"The biggest problems we confront—no one nation is going to be able to solve on its own—not even the United States of America," Obama said
Former U.S. President Barack Obama said nations must cooperate to confront some of world's most pressing challenges, including climate change, poverty, disease, and discrimination.
"The biggest problems we confront—no one nation is going to be able to solve on its own—not even the United States of America," Obama said before an international summit organized on the sidelines of the United Nations General Assembly.
Obama joined a group of philanthropists, world leaders, public figures, and entrepreneurs, including Bill and Melinda Gates, Canadian Prime Minister Justin Trudeau, Jordan's Queen Rania Al Abdullah, and Nobel Peace Prize winners Malala Yousafaza and Leymah Gbowee, to discuss progress on the UN Sustainable Goals (also known as Global Goals), 17 goals that seek to end poverty, reduce inequality, improve global health, and combat climate change by 2030. The SDG agenda entered into force in January 2016.
The former president's remarks came a day after President Donald Trump stressed the principle of sovereignty before the General Assembly, saying he would "defend America’s interest above all else."
Obama also said development officials should work to educate citizens on progress being made in the development field. "People wildly overestimate what we spend on foreign aid," he said, making many Americans skeptical of development programs that send money abroad instead of investing locally. He said efforts should be made to show the connection between foreign aid and international stability. "It's a good investment to make countries work," he said.
Last week the Bill and Melinda Gates Foundation released "Goalkeepers: The Stories Behind the Data" a report card that evaluated progress in 18 areas. The report, citing data projections from the University of Washington's Institute for Health Metrics and Evaluation, found progress in areas like poverty reduction and decreases in childhood mortality.
"We are optimistic—we think progress can accelerate," said Bill Gates, Co-Chair of Bill & Melinda Gates Foundation. However, the report also found a risk of backsliding on some recent gains. Gates warned the the death rate from HIV/AIDS could go back up if the United States went through with a proposed budget cut to foreign assistance.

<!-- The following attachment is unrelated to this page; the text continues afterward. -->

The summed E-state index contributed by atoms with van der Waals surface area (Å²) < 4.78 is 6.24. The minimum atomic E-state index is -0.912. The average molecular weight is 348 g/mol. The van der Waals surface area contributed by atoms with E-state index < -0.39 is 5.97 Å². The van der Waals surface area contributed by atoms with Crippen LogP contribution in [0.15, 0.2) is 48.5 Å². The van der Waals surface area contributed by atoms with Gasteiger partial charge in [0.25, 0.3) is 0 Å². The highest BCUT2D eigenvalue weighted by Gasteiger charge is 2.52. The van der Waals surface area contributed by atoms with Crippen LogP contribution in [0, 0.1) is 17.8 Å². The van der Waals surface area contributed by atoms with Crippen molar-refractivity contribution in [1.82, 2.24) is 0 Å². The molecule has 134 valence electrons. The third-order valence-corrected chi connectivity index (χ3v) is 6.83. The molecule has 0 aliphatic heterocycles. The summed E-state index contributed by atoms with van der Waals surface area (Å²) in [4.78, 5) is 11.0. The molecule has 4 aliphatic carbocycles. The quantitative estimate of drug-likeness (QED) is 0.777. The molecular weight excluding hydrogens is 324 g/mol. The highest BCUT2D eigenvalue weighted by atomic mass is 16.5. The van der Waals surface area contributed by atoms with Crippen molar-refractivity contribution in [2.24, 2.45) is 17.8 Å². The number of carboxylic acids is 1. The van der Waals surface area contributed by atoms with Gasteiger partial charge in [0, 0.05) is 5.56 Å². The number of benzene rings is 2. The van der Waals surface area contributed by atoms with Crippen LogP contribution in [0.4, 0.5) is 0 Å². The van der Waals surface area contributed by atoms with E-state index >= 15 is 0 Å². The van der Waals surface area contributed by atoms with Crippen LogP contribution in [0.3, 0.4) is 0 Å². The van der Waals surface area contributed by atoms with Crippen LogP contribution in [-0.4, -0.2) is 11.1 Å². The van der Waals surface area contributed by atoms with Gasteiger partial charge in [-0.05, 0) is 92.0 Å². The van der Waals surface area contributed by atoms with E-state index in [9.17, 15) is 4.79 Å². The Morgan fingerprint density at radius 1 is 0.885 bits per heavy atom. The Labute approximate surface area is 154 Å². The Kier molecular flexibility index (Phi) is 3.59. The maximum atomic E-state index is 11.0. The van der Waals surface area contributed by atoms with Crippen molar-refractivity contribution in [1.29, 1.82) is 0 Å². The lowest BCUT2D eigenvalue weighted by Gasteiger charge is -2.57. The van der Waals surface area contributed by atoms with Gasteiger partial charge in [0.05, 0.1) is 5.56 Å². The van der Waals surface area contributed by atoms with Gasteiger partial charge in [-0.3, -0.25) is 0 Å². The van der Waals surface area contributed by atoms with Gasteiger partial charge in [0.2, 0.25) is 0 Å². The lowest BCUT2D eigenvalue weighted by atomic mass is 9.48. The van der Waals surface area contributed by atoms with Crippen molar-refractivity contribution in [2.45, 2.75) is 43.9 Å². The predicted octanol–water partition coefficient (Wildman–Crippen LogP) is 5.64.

Participants at the Goalkeepers event discussed issues affecting global development, including women's movements across the globe and access to digital technology.
"If you want a healthier, better world, you need to put women at the center of that agenda," said Melinda Gates, co-chair of the Bill & Melinda Gates Foundation. "Women are some of the most important changemakers in the world."
Gates spoke with Canadian Prime Minister Justin Trudeau about the importance of gender parity in leadership roles, and on the country's Feminist International Assistance Policy. "The best way to affect real change in struggling or developing communities is to empower women," said Trudeau, who added that 95 percent of Canada's development aid would go to gender equality or women-supportive programs.
Speakers also discussed how new technologies could help the world's poor. The Netherlands Queen Máxima highlighted the importance of developing efficient, secure tools to help more people access financial systems; engineers Jenny Hu and Morgan Fowler demonstrated cooling devices that could ensure more children receive properly preserved vaccines; and Google X head Astro Teller presented a portable, flying balloon (known as a loon) that could expand internet connectivity.
"Improving internet access is single best way to give people tools to learn and access opportunity," said Teller. He said greater connectivity would have ripple effects, allowing the rural poor to access weather forecasts, financial services, and health information and care.